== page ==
It started off slowly enough, but thats just about the last thing this game could be called. Working off of a deliberate, almost practice-like, tempo, Loyola was able to monopolize possession for most of the first half. Whipping the ball around with scary speed, the Greyhounds looked to be making half-hearted attempts at actually going to the goal; rather, they hoped to lull the Syracuse D to sleep and pick their spots. They did.
The Goettleman brothers combined for a nicely timed connection right on Mulligan's doorstep, which was sandwiched around two similar scores from a Prout-Sullivan combo. Meanwhile, the blistering speed of Loyola's middies (Battista was sick) forced the Orange D to become less of a cohesive, I-got-your-back D. Battista and Hass
also opened and closed the scoring for the half, each with a crank from just inside the restaining line.
On the other end of the field, only Josh Coffman looked capable of doing any damage one-on-one to Loyola's swarming defense -- Powell was held in check by some tough body up defense, and everyone else was simply timid. It was Coffman who did most of the quarterbacking for the Orange; two of Cuse's three first half goals came on Coffman's ability to out-quick his short stick while inverted, and the only real threats generated by Cuse were because of his work from X. Attackman Mike Springer was noticeably absent for much of the first quarter, and without his prescence, Syracuse was unable to generate any sort of real outside threat. Sticking to their game plan, Loyola continued their deliberate, methodical ball movement, and with the help of an unusually weak (especially high) Mulligan, they went into halftime up 6-3.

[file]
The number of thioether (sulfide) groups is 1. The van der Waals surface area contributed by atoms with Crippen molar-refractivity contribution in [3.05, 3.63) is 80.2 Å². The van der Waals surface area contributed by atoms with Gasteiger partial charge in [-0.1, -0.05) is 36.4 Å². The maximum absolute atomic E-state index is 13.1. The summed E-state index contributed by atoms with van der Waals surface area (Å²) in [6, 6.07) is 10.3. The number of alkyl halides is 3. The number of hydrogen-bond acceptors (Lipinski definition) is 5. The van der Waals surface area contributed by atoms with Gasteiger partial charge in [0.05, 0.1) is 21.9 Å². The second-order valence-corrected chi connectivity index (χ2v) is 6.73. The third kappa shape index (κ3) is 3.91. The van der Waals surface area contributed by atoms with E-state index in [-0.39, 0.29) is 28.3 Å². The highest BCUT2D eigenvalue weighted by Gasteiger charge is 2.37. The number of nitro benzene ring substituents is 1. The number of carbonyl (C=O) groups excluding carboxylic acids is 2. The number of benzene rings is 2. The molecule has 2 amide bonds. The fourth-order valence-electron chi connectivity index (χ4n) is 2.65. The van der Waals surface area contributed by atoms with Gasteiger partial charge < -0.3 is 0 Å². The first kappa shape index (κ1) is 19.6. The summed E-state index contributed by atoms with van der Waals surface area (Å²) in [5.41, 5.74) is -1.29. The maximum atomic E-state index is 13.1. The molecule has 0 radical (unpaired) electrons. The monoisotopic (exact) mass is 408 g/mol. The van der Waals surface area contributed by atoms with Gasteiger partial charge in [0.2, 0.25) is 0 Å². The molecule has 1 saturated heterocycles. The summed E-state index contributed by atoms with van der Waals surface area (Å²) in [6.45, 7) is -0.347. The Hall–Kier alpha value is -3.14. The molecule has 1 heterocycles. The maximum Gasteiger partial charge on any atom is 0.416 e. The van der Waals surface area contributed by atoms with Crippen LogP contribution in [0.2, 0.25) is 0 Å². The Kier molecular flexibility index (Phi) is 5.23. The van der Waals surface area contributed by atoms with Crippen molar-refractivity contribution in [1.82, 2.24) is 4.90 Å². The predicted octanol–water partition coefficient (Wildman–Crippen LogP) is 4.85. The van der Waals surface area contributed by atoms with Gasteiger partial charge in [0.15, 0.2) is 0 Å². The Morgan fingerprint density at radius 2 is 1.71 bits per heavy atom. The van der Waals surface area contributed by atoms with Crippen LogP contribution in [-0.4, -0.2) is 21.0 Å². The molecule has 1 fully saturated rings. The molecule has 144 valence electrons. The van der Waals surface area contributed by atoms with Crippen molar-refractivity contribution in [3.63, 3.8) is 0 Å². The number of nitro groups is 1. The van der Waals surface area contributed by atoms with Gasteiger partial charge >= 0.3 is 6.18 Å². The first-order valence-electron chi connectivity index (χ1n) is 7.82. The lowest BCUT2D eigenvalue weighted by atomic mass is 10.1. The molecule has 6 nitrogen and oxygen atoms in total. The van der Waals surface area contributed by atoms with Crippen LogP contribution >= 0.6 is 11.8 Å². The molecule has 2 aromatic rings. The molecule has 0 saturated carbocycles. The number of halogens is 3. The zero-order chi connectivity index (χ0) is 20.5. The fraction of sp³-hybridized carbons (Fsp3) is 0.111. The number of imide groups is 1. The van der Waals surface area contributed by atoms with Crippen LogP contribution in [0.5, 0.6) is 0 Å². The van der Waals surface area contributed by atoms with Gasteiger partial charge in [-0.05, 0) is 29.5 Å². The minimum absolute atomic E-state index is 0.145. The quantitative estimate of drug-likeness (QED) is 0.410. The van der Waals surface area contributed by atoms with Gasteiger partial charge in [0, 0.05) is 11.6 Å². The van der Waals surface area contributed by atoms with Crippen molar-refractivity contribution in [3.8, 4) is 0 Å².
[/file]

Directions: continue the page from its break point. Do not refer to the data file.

The second half started without much of a bang -- it was mostly quick up and downs that immediately came to a halt with some stifling defense on both ends (but Loyola can run). Things picked up a little for Syracuse in the late third -- a couple of nasty upper right rips from Matt Ciaone tied up the game (it was a 3-0 third for Cuse), but more importantly, took the momentum away from Loyola, who had until that point played with the confidence of giant killers. It was uneventful for the most part (with the exception of a voided diving goal by Bobby Horsey), but the third put Syracuse back in the game, and that set up the monster fourth.
Cuse's guns finally took over this period, and aside from a pair of did-that-really-go-in goals from Horsey and Tim Goetlleman on the right wing, Syracuse's D was equally stellar. Powell caught fire, Byrnes was ripping it from everywhere, and Springer sealed the deal with a pick on a ride that led to a Powell goal, and two of his own from a fast break finish and empty-netter (Born was doubling behind). Just like that, Syracuse had turned what was a smart, aggressive Loyola defense into a group that looked confused and overmatched.
Several botched clears, a couple plain as day missed assignments, and Loyola, within minutes, went from future number one in the country to the wrong end of an out of control summer league game.
Tim Goettleman on the huge turnaround -- "We lost focus on what we were trying to do. A team like Syracuse can jump all over you". Well, yeah, they sure can.
Syracuse vs. Loyola